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The Art of the Louvre's Tuileries Gardenby Gauillaume Fonkenell
Synopses & Reviews
The Tuileries Garden is a masterpiece of garden design and one of the worldand#8217;s most iconic public art spaces. Designed for Louis XIV by landscape architect Andrand#233; Le Nand#244;tre, it served the now-destroyed Tuileries Palace. It was opened to the public in 1667, becoming one of the first public gardens in Europe. The garden has always been a place for Parisians to convene, celebrate, and promenade, and art has played an important role throughout its history. Monumental sculptures give the garden the air of an outdoor museum, and the gardenand#8217;s beautiful backdrop has inspired artists from Edouard Manet to Andrand#233; Kertand#233;sz.
The Art of the Louvreand#8217;s Tuileries Garden brings together 100 works of art, including paintings and sculptures,and#160;as well as documentary photographs, prints, and models illuminating the gardenand#8217;s rich history. Beautifully illustrated essays by leading scholars of art and garden studies highlight the significance of the Tuileries Garden to works of art from the past 300 years and reaffirm its importance to the history of landscape architecture.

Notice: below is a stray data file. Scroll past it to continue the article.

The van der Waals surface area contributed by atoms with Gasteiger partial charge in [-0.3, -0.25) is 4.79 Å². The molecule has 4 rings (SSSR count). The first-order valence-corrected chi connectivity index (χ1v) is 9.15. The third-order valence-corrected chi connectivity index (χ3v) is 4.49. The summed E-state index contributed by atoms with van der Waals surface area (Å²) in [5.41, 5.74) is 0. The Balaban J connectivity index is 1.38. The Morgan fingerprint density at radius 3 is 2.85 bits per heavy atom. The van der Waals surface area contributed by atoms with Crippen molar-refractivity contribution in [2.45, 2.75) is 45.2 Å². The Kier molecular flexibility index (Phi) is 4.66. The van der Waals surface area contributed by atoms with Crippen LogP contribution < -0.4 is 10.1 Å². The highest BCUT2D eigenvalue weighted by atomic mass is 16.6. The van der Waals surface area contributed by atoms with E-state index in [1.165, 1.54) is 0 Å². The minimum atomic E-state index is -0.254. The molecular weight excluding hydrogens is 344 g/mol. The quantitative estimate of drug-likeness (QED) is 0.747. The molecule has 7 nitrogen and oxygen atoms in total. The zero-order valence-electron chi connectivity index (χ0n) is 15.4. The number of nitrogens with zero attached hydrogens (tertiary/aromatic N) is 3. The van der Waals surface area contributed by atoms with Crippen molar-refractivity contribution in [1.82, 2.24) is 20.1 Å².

A stunning new look at the Tuileries Garden and its importance to the history of art and landscape architecture
About the Author
Guillaume Fonkenell is curator of sculpture and museum historian at the Louvre. Laura D. Corey is consulting curator at the High Museum of Art. Paula Deitz is editor of The Hudson Review. Bruce Guenther is chief curator at the Portland Art Museum. Sarah Kennel is associate curator in the department of photographs at the National Gallery of Art, Washington, D.C. Henri Loyrette is director of the Louvre.
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Arts and Entertainment » Architecture » Buildings » Landmarks and Monuments